illegal Peru mahogany exports in US stores
- Wikileaks reveals illegal Peru mahogany exports in US stores
By Survival International
Peruâs government has secretly admitted that 70-90% of its mahogany exports were illegally felled, according to a US embassy cable revealed by Wikileaks.
Furthermore, Peruâs government is aware that the illegal timber is being âlaunderedâ using âdocument falsification, timber extraction outside the concession boundaries and links to bribesâ.
The revelation will embarrass several US DIY stores, who have all admitted to Survival that they continue to import Amazonian hardwoods. Home Depot, Loweâs and Lumber Liquidators have all confirmed they use the timber in their products.
Then-US ambassador to Peru James Struble quoted âunofficial INRENA estimatesâ in the 2006 cable. (INRENA was the governmentâs Natural Resources Institute).
The ambassadorâs comments paint a damning picture of Peruâs forestry mismanagement. According to the cable, the US imported 88% of Peruâs mahogany exports in 2005, highlighting its significant role in the countryâs extensive illegal logging trade. The majority of Peruâs endangered mahogany remains destined for US shores today.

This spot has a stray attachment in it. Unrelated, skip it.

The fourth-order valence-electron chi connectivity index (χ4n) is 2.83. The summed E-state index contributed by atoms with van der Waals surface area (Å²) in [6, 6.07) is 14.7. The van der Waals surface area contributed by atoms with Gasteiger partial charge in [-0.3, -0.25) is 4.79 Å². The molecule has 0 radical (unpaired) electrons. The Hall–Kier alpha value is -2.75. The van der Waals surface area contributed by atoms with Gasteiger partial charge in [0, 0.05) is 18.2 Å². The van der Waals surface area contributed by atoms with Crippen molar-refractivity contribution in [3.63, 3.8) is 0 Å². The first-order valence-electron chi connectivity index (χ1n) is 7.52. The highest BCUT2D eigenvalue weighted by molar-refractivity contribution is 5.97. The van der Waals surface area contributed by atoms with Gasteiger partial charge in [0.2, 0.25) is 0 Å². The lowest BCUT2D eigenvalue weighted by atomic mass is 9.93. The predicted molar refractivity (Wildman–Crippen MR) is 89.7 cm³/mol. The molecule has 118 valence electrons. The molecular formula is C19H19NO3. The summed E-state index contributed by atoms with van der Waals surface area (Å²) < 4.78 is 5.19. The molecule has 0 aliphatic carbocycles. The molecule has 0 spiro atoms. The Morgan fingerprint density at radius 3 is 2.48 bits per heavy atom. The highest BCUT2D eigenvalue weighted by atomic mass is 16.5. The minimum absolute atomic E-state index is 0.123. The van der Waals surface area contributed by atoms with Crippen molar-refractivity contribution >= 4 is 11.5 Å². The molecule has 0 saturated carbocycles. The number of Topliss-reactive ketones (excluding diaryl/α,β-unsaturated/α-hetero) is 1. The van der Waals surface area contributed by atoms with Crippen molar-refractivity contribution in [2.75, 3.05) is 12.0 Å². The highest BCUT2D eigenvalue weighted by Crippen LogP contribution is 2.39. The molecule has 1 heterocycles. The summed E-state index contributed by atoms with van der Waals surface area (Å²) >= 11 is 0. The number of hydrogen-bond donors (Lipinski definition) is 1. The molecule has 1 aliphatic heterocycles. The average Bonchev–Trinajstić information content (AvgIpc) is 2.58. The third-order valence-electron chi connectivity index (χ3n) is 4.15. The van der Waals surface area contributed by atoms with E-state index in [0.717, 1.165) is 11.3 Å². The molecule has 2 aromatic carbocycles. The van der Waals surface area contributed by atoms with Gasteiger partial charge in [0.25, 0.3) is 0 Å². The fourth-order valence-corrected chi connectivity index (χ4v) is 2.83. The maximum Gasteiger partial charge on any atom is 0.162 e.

The news comes just weeks after illegal logging in Peru made international headlines after it emerged that loggers have infiltrated protected areas inhabited by uncontacted tribes, forcing them to flee across the border into Brazil.
The loggers pose a grave threat to uncontacted Murunahua Indians who could be wiped out by diseases brought by outsiders or face inter-tribal warfare if they are pushed off their lands.
Survival is urging the Peruvian government to ensure that the Murunahuaâs land is properly protected.
Survivalâs Director, Stephen Corry, said today, âThe ambassadorâs cable shows the alarming extent to which the authorities were aware of illegal logging in Peru, did not admit it, and did little to stop it. It beggars belief that five years on we are still seeing systematic illegal logging and a complete failure to safeguard land inhabited by vulnerable tribes. Consumers in the US and Europe simply canât rely on documents that purport to show Peruvian mahogany is sustainably sourced, as these are clearly not worth the paper theyâre written on.â